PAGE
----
Take That, Strawman!

Reporting on Politics and Policy.
April 19 2011 3:01 PM

Take That, Strawman!

If you're making an ad hominem argument, you probably don't have much of an argument to start with. Ross Kaminsky proves that here.

Slate 's David Weigel offers his own version of moral equivalence by omission: "Left unsaidhere (by S&P) are the inconsolable issues: Republicans won'tgive on tax increases, and Democrats won't give on entitlements."Weigel thus implies that the Republican and Democrat intransigenceon their particular issues are economically and morally equivalent.This despite it being rather obvious (both from data and fromcommon sense) that no amount of tax increase will prevententitlements from bankrupting the country. And further that taxincreases take the earnings of citizens while refusing to reformentitlements redistributes those earnings to others based on thefundamentally Marxist premise that the others "need" it more.(That's the same premise a mugger might use to redistribute yourincome.)


This is fatuous. It is theoretically possible to raise taxes enough to prevent the entitlement meltdown. According to the IMF , it would take a 35 percent increase in all taxes and 35 percent cut in all entitlements to balance the budget. But no one in politics is proposing that yet. Republicans begin the spending debate by saying any solution in which wealthier people (or entities) pay more taxes is off the table, and Democrats begin it by saying Social Security and Medicare are off the table.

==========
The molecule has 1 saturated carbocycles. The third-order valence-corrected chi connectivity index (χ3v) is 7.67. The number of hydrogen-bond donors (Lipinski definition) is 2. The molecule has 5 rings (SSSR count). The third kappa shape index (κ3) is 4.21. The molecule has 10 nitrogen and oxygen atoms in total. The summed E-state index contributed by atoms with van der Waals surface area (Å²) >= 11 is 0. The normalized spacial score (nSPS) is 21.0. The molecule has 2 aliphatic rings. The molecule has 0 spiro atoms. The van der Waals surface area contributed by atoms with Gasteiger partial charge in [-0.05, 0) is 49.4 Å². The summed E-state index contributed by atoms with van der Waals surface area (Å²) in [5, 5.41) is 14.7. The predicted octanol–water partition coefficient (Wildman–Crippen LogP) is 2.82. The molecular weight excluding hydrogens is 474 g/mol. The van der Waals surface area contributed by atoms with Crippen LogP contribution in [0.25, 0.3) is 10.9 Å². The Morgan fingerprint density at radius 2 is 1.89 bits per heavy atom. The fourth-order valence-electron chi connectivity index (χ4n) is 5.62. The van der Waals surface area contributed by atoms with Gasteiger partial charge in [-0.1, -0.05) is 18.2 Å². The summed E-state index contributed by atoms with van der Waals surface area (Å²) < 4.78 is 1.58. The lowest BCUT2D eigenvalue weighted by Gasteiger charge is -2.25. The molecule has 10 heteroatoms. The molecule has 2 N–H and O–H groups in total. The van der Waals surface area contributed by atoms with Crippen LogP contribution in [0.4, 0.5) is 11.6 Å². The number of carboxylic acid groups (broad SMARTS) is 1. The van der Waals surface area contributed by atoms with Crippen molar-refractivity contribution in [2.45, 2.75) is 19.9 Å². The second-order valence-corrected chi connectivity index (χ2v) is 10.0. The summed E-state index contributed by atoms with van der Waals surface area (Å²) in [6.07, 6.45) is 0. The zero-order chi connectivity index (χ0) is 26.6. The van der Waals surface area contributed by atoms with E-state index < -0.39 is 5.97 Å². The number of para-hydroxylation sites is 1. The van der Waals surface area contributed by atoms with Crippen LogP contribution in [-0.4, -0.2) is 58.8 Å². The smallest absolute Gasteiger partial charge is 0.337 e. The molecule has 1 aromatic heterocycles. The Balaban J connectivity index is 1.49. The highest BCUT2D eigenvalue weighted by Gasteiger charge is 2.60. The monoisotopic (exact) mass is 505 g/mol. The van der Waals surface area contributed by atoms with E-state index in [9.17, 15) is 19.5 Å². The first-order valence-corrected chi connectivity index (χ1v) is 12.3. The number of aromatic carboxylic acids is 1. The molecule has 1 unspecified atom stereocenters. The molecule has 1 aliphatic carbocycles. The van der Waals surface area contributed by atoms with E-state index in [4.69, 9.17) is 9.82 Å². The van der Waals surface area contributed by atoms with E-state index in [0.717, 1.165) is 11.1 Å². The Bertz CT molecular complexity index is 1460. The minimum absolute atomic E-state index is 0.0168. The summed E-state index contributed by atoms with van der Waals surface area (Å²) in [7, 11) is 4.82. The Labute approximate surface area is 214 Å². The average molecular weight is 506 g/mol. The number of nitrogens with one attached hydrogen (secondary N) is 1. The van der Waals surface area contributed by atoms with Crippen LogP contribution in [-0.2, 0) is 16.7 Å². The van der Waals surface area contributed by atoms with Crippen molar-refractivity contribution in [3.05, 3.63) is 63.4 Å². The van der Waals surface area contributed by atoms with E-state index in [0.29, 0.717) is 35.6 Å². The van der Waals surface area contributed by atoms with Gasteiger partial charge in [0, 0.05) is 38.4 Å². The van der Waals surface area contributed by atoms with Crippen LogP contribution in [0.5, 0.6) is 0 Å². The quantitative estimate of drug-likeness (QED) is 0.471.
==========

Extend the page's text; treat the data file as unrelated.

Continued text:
If anything, I was unfair to Democrats. While Harry Reid says Social Security is off limits, there are absolutely some Democrats who have said they're open, even if they're unhappy about it, to ideas like raising the retirement age. You can't find Republicans in Congress who say they're open to raising taxes right now. Some of them will say there are possible, future, theoretical tax increases they might favor, but far more often you hear 1) plans that would lower rates or 2) assertions that lower rates always increase revenue, which isn't true.

Kaminsky continues with an attack on my character and -- curiously, considering the time he spends on this -- my irrelevance. Fair enough. The rest of his argument is even sillier than the insult. " You know the tide has turned against government's being all thingsto all people," he writes, "when even the French favorspending cuts over tax increases by 80% to 8%, according to arecent poll by the Economist." But taxes are higher in France than they are here. Income taxes are higher. Wealth taxes are higher. The VAT goes as high as 19.6 percent. Taxes account for close to 50 percent of GDP in France, whereas they account for slightly more than 30 percent here .

Again, there's not much of an argument in the original post. But I appreciate what Kaminsky's done here, demonstrating how much sophistry you need to engage in to argue that the "no higher taxes on anyone, ever" position is serious.

David Weigel is a reporter for Bloomberg Politics



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